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Wa by Yan Mo

Wa (edition 2009)

by Yan Mo

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10610117,210 (3.66)1
Authors:Yan Mo
Info:Taibei Shi : Mai tian chu ban, 2009.
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Kikkers by Mo Yan


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Showing 1-5 of 9 (next | show all)
I finished this book a while back, and I feel badly that I didn't review it right away. For a westerner, it puts a personal face on (at least one author's perspective of) life in China throughout the 20th century, and all of the double-speak and about-faces that were required of regular folks just trying to live out their lives as policies changed. Of course we in the west have our own double-speaks and about-faces during that century as well. It did make me hungry to read more Chinese authors, and in particular I'll be looking for more of Mo Yan.

*** I received my copy of this book for free through Goodreads First Reads (but I promise that did not influence my thoughts on this book). ( )
  Phyllis.Mann | Jul 13, 2015 |
Confusing. Lady works for Communist party in China sterilizing and doing late term abortions. In the end did Lilttle Lion really have a baby or was it the child of the serogate? Book ends with play about their lives written by Little Lion's husband.
  susanmhills | Jul 10, 2015 |
Frogs, babies and family planning, 9 April 2015

This review is from: Frog (Hardcover)
A powerful work, bringing to life the ramifications of China's 'One Child Policy'; when Gugu, a modern, no-nonsense midwife in a rural township, finds her life in tatters - both emotionally and politically - after her pilot lover absconds - she devotes herself to her work. Only now, the priority is to enforce China's family planning laws. Narrated by her nephew, we follow this apparently cold, hard woman, and her devoted assistant, Little Lion, as they pursue the 'illegally pregnant' ...
The words for baby and frog are the same in Chinese; the nephew's nickname is 'Tadpole' and there are many references to frogs throughout the text. The years roll by and a modern and more capitalist regime succeeds the old, a world where anything is possible if you pay. And a local entrepreneur opens a bullfrog-breeding farm, which offers a whole different side to baby-making....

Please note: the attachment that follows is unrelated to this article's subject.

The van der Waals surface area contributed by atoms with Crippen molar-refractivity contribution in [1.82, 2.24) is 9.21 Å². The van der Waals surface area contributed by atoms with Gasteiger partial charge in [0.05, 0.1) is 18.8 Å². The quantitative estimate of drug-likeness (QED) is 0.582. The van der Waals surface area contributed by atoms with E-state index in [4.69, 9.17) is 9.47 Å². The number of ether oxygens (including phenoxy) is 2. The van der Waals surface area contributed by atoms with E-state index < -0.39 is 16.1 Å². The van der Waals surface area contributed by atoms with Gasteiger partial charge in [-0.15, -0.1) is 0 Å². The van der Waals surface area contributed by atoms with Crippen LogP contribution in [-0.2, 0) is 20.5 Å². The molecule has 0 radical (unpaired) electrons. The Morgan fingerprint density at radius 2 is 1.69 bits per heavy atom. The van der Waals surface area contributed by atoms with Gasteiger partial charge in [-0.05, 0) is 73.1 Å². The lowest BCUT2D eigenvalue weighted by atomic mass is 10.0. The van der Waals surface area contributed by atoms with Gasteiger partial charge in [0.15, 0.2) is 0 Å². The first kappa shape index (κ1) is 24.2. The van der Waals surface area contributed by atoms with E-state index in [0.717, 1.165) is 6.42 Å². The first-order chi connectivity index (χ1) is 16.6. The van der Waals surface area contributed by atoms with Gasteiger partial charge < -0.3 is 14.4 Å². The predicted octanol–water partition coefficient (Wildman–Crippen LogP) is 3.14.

After giving up on Mo Yan's 'Red Sorghum', I found this quite a compulsive read. ( )
  starbox | Apr 9, 2015 |
Free ARC from publisher through Goodreads First Reads program.

I liked this novel about a Chinese midwife who is caught up in China's population control policies. Gugu not only delivers babies, she must provide birth control information, insert IUDs, and perform abortions. The major part of the novel is told by her grand-nephew in a series of long letters. The final portion is a play based on Gugu's life. I found the play section tedious and really a slog to read.

Although the subject matter is serious and the characters struggle with difficult moral choices and tragedies, there is a warmth, humor, and sympathy in the narration. Definitely worth reading. ( )
  seeword | Feb 17, 2015 |
The narrator in Chinese Nobel laureate Mo Yan's most recent novel to be translated into English is named “Tadpole,” and he wishes to write a play about his aunt, Gugu. In Frog (Viking Adult, $27.95), Gugu, who is 70 when the story begins, survives the Japanese occupation, trains as a midwife, becomes a member of the Communist Party, suffers through the great famine, is jilted by a fiancé who defects—and endangers her position in so doing. She later embraces the “one-child” policy, and is transformed from the much-honored midwife to the hated government abortion provider. As Yan portrays the suffering of the people, there is also a—perhaps too subtle for some—criticism of the state that is the source of so much of the suffering. More than anything, Frog complicates things for Mo Yan; he's neither completely a “party hack,” nor is he a harsh critic of the state.

Review in Sacramento News & Review: http://www.newsreview.com/sacramento/ambivalent-amphibian/content?oid=16210661 ( )
  KelMunger | Feb 13, 2015 |